Brew reader Topher writes, “I saw these on the Disney channel. They are called BLAM! and they are horrendous. Disney cartoons with America’s Funniest Home Videos style commentary and horrible music running over every second of footage. Why they don’t just show the cartoons I have no idea.”
Personally, I have no problem with remixing footage that might be too slow-paced for today’s media-saturated kiddies. The idea for Blam! is nothing new. Ward Kimball did the same thing in the 1970s with his TV series The Mouse Factory (watch an episode of the series with Don Knotts). The difference was that Ward edited and packaged the cartoons in a witty and fun way that enhanced an audience’s appreciation for the source material and made the viewer want to seek out the original shorts. These Blam! episodes, which are probably named so because the viewer wants to blam their head off after watching them, destroy the spirit of the Disney cartoons and over-explain every joke to the point where it becomes unfunny. I’ve included three in this post so you can judge for yourself.
Paul Fierlinger’s animated feature My Dog Tulip opens an exclusive two-week run on September 1st at the Film Forum in New York. It opens later elsewhere in the US (complete list of cities here). Fierlinger is an exceptional and exceptionally devoted animation filmmaker (he made the artwork for his film with only one other person–his wife, Sandra), and I can’t wait to finally see the results. As this article from the Boston Globe makes clear, the film isn’t conventional animated fare; the book on which its based, by J.R. Ackerley, has been called the “[most] preeminently disgusting of all great dog books” and derided as “meaningless filth about dogs.”
This is a revealing quote from Fierlinger from an interview in The Bark magazine, which says a lot about where he’s coming from:
From a very young age, I disliked Disney and loved The Little Prince because the fox explains to the boy [in The Little Prince] what he must do to tame him, the fox. If the fox would know this, wasn’t he already tame? But instinctively–I was seven or eight at the time–I undersatnd that it shows Antoine de Saint-Exupéry’s understanding of nature. He wasn’t violating any rules, whereas Disney violated all the rules of nature. That’s what I want our film to be: the opposite of 101 Dalmatians. So that people would not want to buy a dog after they saw Tulip, like too many people do who watch Disney movies.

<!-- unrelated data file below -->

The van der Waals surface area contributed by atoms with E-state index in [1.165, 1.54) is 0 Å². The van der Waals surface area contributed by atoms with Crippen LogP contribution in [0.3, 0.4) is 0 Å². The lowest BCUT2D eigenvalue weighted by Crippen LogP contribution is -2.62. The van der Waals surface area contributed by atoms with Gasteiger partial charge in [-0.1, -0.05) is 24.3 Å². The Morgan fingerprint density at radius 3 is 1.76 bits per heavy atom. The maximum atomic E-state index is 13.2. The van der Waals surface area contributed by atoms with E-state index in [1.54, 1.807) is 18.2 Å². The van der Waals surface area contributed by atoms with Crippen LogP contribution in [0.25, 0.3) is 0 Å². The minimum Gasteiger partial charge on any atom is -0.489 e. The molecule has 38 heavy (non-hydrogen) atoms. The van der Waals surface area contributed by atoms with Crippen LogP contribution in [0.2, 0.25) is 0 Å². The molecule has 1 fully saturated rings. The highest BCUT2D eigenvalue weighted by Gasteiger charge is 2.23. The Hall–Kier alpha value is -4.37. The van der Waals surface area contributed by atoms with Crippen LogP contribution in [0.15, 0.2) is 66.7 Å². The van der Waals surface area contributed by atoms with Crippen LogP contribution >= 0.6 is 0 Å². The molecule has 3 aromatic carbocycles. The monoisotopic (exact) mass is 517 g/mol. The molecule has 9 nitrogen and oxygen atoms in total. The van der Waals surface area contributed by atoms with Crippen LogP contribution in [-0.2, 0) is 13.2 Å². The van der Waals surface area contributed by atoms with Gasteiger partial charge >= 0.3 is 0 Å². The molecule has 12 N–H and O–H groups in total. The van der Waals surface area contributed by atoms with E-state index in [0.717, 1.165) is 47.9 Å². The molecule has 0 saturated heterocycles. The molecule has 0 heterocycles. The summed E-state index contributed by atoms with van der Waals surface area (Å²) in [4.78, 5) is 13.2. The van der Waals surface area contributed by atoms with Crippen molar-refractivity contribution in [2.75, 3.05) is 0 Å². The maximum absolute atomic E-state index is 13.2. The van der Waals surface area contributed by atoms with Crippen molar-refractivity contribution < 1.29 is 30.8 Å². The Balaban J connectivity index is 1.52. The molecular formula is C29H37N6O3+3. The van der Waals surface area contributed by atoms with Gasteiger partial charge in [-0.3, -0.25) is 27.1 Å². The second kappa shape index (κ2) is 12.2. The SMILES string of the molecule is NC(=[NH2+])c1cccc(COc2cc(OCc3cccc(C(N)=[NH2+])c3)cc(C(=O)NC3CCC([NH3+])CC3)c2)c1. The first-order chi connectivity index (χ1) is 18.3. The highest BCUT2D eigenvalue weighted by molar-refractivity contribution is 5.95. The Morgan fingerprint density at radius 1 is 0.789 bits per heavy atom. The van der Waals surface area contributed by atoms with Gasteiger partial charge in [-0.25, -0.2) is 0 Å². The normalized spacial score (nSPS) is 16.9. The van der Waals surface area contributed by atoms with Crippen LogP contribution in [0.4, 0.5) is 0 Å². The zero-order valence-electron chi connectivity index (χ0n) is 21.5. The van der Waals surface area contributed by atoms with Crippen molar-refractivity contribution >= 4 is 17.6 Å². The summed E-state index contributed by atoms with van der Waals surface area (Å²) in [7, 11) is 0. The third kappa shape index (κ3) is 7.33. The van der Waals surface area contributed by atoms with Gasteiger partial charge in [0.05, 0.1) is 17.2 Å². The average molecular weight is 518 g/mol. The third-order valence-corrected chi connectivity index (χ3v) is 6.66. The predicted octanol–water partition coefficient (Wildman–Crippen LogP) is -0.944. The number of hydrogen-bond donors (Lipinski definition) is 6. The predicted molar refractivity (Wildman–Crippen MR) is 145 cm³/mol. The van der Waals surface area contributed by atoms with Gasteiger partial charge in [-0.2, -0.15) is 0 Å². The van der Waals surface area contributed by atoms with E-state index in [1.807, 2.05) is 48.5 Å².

Bob Last, producer of Sylvain Chomet’s The Illusionist, sent a threatening email to one of the animators who worked on the movie because that animator had the temerity to promote the film on his blog. Animator Victor Ens posted a few pencil tests of HIS own work which prompted this ridiculous over-the-top letter from the producer:
You have posted a number of linetests from The Illusionist on your blog and other web sites. These posts all infringe Django Films Illusionist
Ltd’s copyright and must be removed immediately. Please confirm that you have done so.
Please also note that to have these digital materials in your possession breaks the legal undertakings you gave Django Film Illusionist Ltd under the terms of your employment. You had no right whatsoever to remove these linetests from Django Films Illusionist Ltd’s studio and you should destroy them.
I look forward to your swift compliance with our requests above and meantime Django Films Illusionist Ltd reserves its right of further action against you to protect its copyright and enforce the contractual undertakings you have made.